MPH '17, Epidemiology
September 18, 2017, Alumni, Epidemiology, Health Care Policy, Student Organizations
I’m passionate about community. I think if you’re not actively investing in the place you’re in and trying to improve it, it will crumble. Public health is one of the only fields where you’re looking at the community holistically, where you’re really looking at the fabric of a community.
I worked in local government—in health policy and for a local health department in Arizona—for five years before coming here. From my experience working in government, I think public health does it best. It allows you to really look at how we improve the quality of life for a community. What are their incomes, their job opportunities? Are they safe?
I studied biochemistry and economics in undergrad. I like the way natural systems work, but I always wanted to do something more applicable to people. I’m interested in the forces that drive society and economics. From those two tracks, I thought health was the direction I wanted to go. I like the human and community aspects of public health.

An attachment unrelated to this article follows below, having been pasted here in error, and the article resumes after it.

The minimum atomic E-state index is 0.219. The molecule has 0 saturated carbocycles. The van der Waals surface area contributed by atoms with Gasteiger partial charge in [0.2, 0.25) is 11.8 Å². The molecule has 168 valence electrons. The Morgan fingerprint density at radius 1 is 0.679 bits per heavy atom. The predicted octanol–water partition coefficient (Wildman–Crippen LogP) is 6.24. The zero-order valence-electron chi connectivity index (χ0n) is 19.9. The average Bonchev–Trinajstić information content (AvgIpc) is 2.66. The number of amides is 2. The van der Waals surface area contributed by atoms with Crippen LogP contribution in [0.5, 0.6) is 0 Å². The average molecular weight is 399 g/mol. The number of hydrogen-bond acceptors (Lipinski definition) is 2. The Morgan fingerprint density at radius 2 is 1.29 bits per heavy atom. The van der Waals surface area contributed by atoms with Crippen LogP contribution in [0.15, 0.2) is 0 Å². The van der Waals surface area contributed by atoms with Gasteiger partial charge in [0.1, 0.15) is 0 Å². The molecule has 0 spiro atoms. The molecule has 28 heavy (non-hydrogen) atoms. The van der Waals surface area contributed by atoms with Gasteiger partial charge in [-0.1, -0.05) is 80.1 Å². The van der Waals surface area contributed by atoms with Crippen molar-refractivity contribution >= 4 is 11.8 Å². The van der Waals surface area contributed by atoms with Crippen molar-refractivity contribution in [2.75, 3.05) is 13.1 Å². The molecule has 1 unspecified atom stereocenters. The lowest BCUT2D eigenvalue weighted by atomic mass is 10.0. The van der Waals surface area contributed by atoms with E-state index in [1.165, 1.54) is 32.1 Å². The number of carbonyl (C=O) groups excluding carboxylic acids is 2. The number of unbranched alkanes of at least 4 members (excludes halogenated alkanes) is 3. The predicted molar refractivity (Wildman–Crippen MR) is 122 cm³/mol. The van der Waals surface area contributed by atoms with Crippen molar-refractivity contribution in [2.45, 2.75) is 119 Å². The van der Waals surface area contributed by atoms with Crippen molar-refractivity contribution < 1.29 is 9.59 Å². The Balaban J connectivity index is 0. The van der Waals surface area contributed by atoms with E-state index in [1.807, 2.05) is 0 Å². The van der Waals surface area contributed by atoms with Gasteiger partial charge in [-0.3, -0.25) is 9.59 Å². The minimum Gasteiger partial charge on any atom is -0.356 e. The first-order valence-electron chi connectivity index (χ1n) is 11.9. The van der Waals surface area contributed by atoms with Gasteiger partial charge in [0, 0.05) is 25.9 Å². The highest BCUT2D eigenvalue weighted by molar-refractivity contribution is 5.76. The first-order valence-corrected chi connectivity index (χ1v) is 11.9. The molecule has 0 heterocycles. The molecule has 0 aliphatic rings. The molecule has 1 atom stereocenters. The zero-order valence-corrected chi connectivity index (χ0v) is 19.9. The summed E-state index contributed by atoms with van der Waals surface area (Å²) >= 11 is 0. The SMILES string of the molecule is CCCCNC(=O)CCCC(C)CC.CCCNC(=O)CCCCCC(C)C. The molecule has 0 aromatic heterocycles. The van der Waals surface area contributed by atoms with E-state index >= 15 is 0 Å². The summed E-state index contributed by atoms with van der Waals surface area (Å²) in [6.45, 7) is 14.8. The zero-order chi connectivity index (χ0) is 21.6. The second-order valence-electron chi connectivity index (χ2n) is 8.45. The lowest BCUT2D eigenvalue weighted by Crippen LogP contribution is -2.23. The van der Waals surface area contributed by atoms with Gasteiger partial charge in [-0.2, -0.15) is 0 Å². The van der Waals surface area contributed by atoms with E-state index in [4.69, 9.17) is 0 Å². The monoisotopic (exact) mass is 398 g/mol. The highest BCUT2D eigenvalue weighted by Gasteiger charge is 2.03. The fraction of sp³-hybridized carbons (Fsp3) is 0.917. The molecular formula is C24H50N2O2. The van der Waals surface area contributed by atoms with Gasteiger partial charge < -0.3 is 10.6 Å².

I was really impressed by the amount of effort the School of Public Health faculty put into getting to know me as an admitted student. This was the only place I visited where faculty were seated at tables with us as admitted students, and they gave us great advice.
I love how they tailor the curriculum here to the students’ interests. They even hired a person whose job is to improve curriculum. They listen to us, take our feedback seriously and make changes every semester.
The faculty don’t lead with ego. They are just nice, funny people. They are very approachable, and you definitely get that peer-to-peer interaction.
I believe in building community. I’m the chair of the Epidemiology Student Organization, which aims to build connections between students and faculty. I also play ultimate Frisbee. For me, it’s all about building toward a goal with 25 women.